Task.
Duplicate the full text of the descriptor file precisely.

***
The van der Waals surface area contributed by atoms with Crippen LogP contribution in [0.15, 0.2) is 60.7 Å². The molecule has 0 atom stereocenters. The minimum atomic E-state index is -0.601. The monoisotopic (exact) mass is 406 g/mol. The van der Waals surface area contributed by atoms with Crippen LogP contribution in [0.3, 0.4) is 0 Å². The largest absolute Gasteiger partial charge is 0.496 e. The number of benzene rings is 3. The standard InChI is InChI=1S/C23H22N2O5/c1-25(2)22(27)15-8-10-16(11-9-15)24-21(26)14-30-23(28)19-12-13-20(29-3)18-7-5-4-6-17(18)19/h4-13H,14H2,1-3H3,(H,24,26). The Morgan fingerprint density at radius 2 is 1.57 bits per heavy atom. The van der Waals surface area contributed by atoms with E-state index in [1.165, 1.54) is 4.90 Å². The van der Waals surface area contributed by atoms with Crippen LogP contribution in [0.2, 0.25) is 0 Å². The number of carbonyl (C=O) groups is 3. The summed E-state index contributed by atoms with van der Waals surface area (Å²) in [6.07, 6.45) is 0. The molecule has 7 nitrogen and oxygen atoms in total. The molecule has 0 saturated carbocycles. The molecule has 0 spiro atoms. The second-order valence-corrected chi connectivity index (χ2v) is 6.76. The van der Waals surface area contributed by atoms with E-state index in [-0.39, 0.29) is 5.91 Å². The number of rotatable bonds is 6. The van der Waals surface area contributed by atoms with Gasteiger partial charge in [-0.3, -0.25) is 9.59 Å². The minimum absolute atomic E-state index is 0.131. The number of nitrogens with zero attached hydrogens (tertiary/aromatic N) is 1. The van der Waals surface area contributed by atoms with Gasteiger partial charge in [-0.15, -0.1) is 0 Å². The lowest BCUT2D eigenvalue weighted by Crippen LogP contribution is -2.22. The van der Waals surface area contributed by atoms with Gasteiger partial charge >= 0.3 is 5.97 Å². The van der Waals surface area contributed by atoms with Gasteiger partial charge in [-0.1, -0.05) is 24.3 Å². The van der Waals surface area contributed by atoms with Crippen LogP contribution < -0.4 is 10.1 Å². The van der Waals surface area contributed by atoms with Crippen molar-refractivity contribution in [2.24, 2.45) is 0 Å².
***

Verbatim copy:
The van der Waals surface area contributed by atoms with Crippen LogP contribution in [0.15, 0.2) is 60.7 Å². The molecule has 0 atom stereocenters. The minimum atomic E-state index is -0.601. The monoisotopic (exact) mass is 406 g/mol. The van der Waals surface area contributed by atoms with Crippen LogP contribution in [0.3, 0.4) is 0 Å². The largest absolute Gasteiger partial charge is 0.496 e. The number of benzene rings is 3. The standard InChI is InChI=1S/C23H22N2O5/c1-25(2)22(27)15-8-10-16(11-9-15)24-21(26)14-30-23(28)19-12-13-20(29-3)18-7-5-4-6-17(18)19/h4-13H,14H2,1-3H3,(H,24,26). The Morgan fingerprint density at radius 2 is 1.57 bits per heavy atom. The van der Waals surface area contributed by atoms with E-state index in [1.165, 1.54) is 4.90 Å². The van der Waals surface area contributed by atoms with Crippen LogP contribution in [0.2, 0.25) is 0 Å². The number of carbonyl (C=O) groups is 3. The summed E-state index contributed by atoms with van der Waals surface area (Å²) in [6.07, 6.45) is 0. The molecule has 7 nitrogen and oxygen atoms in total. The molecule has 0 saturated carbocycles. The molecule has 0 spiro atoms. The second-order valence-corrected chi connectivity index (χ2v) is 6.76. The van der Waals surface area contributed by atoms with E-state index in [-0.39, 0.29) is 5.91 Å². The number of rotatable bonds is 6. The van der Waals surface area contributed by atoms with Gasteiger partial charge in [-0.3, -0.25) is 9.59 Å². The minimum absolute atomic E-state index is 0.131. The number of nitrogens with zero attached hydrogens (tertiary/aromatic N) is 1. The van der Waals surface area contributed by atoms with Gasteiger partial charge in [-0.15, -0.1) is 0 Å². The lowest BCUT2D eigenvalue weighted by Crippen LogP contribution is -2.22. The van der Waals surface area contributed by atoms with Gasteiger partial charge >= 0.3 is 5.97 Å². The van der Waals surface area contributed by atoms with Gasteiger partial charge in [-0.1, -0.05) is 24.3 Å². The van der Waals surface area contributed by atoms with Crippen LogP contribution < -0.4 is 10.1 Å². The van der Waals surface area contributed by atoms with Crippen molar-refractivity contribution in [2.24, 2.45) is 0 Å².